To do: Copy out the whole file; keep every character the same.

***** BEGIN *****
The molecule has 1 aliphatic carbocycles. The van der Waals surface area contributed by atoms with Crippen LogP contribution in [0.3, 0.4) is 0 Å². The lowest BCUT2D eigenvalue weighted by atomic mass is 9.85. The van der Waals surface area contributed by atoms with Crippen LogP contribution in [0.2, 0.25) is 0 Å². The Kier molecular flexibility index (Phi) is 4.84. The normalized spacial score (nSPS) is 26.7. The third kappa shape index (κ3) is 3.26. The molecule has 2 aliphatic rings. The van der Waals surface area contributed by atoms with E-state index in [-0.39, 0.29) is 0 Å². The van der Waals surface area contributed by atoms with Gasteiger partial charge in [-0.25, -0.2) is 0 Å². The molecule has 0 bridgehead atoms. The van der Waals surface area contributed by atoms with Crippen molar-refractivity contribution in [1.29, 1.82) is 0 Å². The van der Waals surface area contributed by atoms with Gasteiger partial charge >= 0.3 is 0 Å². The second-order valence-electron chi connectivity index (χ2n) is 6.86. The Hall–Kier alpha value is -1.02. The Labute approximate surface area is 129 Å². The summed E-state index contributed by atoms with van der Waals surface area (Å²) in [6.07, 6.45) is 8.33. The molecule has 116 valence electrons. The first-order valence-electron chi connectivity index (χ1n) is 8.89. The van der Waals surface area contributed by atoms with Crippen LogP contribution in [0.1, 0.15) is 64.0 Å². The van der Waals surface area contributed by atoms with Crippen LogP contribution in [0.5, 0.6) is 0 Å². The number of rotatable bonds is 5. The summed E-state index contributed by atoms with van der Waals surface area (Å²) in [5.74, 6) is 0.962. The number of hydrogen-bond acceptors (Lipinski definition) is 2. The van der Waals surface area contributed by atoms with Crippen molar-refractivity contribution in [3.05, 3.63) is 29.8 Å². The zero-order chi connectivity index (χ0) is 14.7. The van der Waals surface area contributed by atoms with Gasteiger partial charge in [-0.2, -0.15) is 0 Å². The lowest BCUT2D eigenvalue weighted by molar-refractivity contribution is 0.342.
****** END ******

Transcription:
The molecule has 1 aliphatic carbocycles. The van der Waals surface area contributed by atoms with Crippen LogP contribution in [0.3, 0.4) is 0 Å². The lowest BCUT2D eigenvalue weighted by atomic mass is 9.85. The van der Waals surface area contributed by atoms with Crippen LogP contribution in [0.2, 0.25) is 0 Å². The Kier molecular flexibility index (Phi) is 4.84. The normalized spacial score (nSPS) is 26.7. The third kappa shape index (κ3) is 3.26. The molecule has 2 aliphatic rings. The van der Waals surface area contributed by atoms with E-state index in [-0.39, 0.29) is 0 Å². The van der Waals surface area contributed by atoms with Gasteiger partial charge in [-0.25, -0.2) is 0 Å². The molecule has 0 bridgehead atoms. The van der Waals surface area contributed by atoms with Crippen molar-refractivity contribution in [1.29, 1.82) is 0 Å². The van der Waals surface area contributed by atoms with Gasteiger partial charge >= 0.3 is 0 Å². The second-order valence-electron chi connectivity index (χ2n) is 6.86. The Hall–Kier alpha value is -1.02. The Labute approximate surface area is 129 Å². The summed E-state index contributed by atoms with van der Waals surface area (Å²) in [6.07, 6.45) is 8.33. The molecule has 116 valence electrons. The first-order valence-electron chi connectivity index (χ1n) is 8.89. The van der Waals surface area contributed by atoms with Crippen LogP contribution in [0.1, 0.15) is 64.0 Å². The van der Waals surface area contributed by atoms with Crippen LogP contribution in [0.5, 0.6) is 0 Å². The number of rotatable bonds is 5. The summed E-state index contributed by atoms with van der Waals surface area (Å²) in [5.74, 6) is 0.962. The number of hydrogen-bond acceptors (Lipinski definition) is 2. The van der Waals surface area contributed by atoms with Crippen molar-refractivity contribution in [3.05, 3.63) is 29.8 Å². The zero-order chi connectivity index (χ0) is 14.7. The van der Waals surface area contributed by atoms with Gasteiger partial charge in [-0.2, -0.15) is 0 Å². The lowest BCUT2D eigenvalue weighted by molar-refractivity contribution is 0.342.